Singapore Office Investment Sales

Singapore Office Investment Sales Hit S$7.04bil In 2022

SINGAPORE – Data from Savills Research showed that office investment deals in the city-state rose to S$7.04 billion as of 21 December compared to S$5.16 billion for the whole of 2021, reported The Business Times on Thursday morning (29 December, SGT)

The tally only covers office investment transactions with a minimum price of S$10 million. It also excludes Singtel’s S$1.63 billion sale of its HQ in Exeter Road in Q2 2022 to a joint venture (JV) with Lendlease. Savills will only include that deal after the JV makes actual payment to Singtel by 2024.

While Singapore’s office investment transactions increased year-on-year, the volume declined sharply from the 3rd quarter of the year. In Q1 2022, office investment deals in the city-state reached S$4.7 billion, then it fell to S$1.87 billion in the 2nd quarter, S$251 million in Q3 2022, and S$196 million as of the 4th quarter.

This indicates that the market for big-ticket office properties is heading to a slow start next year, after a sluggish performance in the last two quarters of 2022.

One factor behind the sharp decline in office investment sales is the high interest rate environment. And this is expected to deter institutional investors from buying office assets in the near term, as borrowing costs have surpassed office yields, noted market watchers.

“Institutional buyers will probably watch and wait for a few more months, for visibility on interest rates peaking before jumping in,” said Savills Singapore’s Managing Director of investment sales & capital markets, Jeremy Lake, who added that asking prices in some cases probably overshot the market and this turned off buyers.

“In January, investors could borrow at 1.5 percent all in and office net yields were around 3 per cent, so it was all good. Today, borrowing costs range from 4.5 percent to 5 percent, all in. So, 3 percent office yields don’t work,” he explained.

Another factor pointing to a dearth of large office transactions in the coming months is the buyer-seller price mismatch and the lack of distress sales.

“CBD Grade A office rents have been on an uptrend, and coupled with low vacancy rates, sellers are not incentivised to lower their asking prices. On the other hand, borrowing costs rising rapidly to levels above office yields have pulled institutional investors such as core investment funds to the sidelines, as they await greater clarity and more attractive pricing,” elucidated Cushman & Wakefield’s Research Head in Singapore Wong Xian Yang.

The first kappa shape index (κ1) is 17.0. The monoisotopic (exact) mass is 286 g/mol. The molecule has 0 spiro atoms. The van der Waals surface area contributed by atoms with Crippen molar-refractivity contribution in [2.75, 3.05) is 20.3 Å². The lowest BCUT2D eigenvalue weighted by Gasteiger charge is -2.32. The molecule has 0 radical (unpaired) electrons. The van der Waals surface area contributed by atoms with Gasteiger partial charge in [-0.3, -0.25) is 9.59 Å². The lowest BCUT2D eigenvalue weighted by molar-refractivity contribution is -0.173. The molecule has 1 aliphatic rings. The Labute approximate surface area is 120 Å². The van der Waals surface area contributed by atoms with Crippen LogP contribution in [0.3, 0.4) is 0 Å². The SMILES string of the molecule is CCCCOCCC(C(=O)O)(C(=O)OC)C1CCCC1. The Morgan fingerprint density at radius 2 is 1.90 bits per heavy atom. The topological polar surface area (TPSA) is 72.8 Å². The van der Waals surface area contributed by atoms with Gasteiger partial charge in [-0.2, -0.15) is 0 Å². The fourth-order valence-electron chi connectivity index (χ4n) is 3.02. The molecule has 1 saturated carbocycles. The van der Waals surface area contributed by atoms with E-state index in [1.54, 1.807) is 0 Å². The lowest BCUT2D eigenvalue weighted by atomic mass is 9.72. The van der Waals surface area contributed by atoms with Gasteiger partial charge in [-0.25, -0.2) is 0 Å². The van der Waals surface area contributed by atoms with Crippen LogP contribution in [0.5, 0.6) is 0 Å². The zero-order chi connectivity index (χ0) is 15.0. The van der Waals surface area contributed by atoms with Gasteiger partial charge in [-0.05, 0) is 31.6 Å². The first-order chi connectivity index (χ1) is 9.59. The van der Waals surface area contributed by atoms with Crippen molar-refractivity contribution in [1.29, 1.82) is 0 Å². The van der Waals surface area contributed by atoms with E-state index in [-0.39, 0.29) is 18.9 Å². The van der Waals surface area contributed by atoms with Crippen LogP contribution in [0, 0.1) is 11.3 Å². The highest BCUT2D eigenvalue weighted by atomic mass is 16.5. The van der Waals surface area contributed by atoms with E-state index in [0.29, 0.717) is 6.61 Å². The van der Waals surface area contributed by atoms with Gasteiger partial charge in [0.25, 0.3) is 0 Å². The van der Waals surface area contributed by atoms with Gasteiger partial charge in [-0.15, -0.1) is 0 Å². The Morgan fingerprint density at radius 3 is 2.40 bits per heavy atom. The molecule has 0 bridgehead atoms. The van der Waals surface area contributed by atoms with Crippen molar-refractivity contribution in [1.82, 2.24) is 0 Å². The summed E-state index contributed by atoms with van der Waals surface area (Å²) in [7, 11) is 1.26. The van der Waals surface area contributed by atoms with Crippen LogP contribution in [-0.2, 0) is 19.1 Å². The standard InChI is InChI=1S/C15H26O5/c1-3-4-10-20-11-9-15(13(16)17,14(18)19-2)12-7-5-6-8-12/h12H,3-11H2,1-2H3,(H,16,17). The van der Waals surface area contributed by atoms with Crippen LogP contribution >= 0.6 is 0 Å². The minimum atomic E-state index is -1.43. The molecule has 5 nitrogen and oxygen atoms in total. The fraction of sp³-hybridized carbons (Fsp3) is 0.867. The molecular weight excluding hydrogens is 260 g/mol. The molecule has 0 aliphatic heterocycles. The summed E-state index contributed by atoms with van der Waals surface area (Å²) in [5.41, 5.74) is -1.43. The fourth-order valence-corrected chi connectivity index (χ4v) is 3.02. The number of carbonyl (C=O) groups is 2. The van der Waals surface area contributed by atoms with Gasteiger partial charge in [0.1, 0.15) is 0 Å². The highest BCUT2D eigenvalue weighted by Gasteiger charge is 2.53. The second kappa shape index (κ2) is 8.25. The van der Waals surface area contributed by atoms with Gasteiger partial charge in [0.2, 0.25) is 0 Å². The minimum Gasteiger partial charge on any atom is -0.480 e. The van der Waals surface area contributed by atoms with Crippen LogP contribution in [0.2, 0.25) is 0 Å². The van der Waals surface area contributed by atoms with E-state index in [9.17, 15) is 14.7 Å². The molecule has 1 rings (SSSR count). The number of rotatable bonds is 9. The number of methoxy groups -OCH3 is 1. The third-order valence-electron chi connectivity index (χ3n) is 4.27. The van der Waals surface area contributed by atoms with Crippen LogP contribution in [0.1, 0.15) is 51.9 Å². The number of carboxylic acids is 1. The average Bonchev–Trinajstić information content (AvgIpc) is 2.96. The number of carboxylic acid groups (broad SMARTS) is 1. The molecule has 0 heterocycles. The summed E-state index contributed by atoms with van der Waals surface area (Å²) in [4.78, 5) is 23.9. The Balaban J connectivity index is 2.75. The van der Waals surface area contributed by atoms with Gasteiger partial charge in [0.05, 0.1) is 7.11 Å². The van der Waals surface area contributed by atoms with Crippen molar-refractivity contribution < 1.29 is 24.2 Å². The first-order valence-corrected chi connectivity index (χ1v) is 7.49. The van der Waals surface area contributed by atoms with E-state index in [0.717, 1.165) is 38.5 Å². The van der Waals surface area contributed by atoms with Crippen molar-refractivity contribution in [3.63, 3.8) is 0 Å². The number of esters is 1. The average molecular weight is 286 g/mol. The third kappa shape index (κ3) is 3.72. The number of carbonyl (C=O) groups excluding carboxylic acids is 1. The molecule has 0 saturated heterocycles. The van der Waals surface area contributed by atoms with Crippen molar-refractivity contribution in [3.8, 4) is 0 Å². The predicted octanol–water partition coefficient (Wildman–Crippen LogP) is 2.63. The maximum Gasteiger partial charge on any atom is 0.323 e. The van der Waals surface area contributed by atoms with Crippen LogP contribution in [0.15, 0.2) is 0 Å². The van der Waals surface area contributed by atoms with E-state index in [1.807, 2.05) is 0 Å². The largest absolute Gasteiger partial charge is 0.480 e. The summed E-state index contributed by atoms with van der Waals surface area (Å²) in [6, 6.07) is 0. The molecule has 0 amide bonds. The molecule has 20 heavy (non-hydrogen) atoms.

Amidst higher financing costs and still-low yields of stabilised office properties, he reckons that investors seeking higher returns may have to scout for value-add opportunities (i.e. assets that can be potentially redeveloped or upgraded).

They could also extend their search to non-core central business district (CBD) office submarkets like Bugis, Orchard, and City Hall, in addition to decentralised office markets such as Jurong, Paya Lebar, Tampines and Harbourfront/Alexandra, where there is potential for office rents to be readjusted higher.

Even though institutional investors are expected to stay on the sidelines on the near-term, Wong expects family offices and super wealthy individuals to continue making smaller-sized investments, like stratified office units and compact office buildings in Singapore’s CBD.

“Many of these investors have deep cash reserves and are able to finance the deal in full cash or take up smaller loans; they are investing for wealth preservation or diversification.”

Savills’ Lake also expects more investors from China, aside from a trickle of super wealthy individuals from Europe who would be interested in strata offices and smaller office buildings here.

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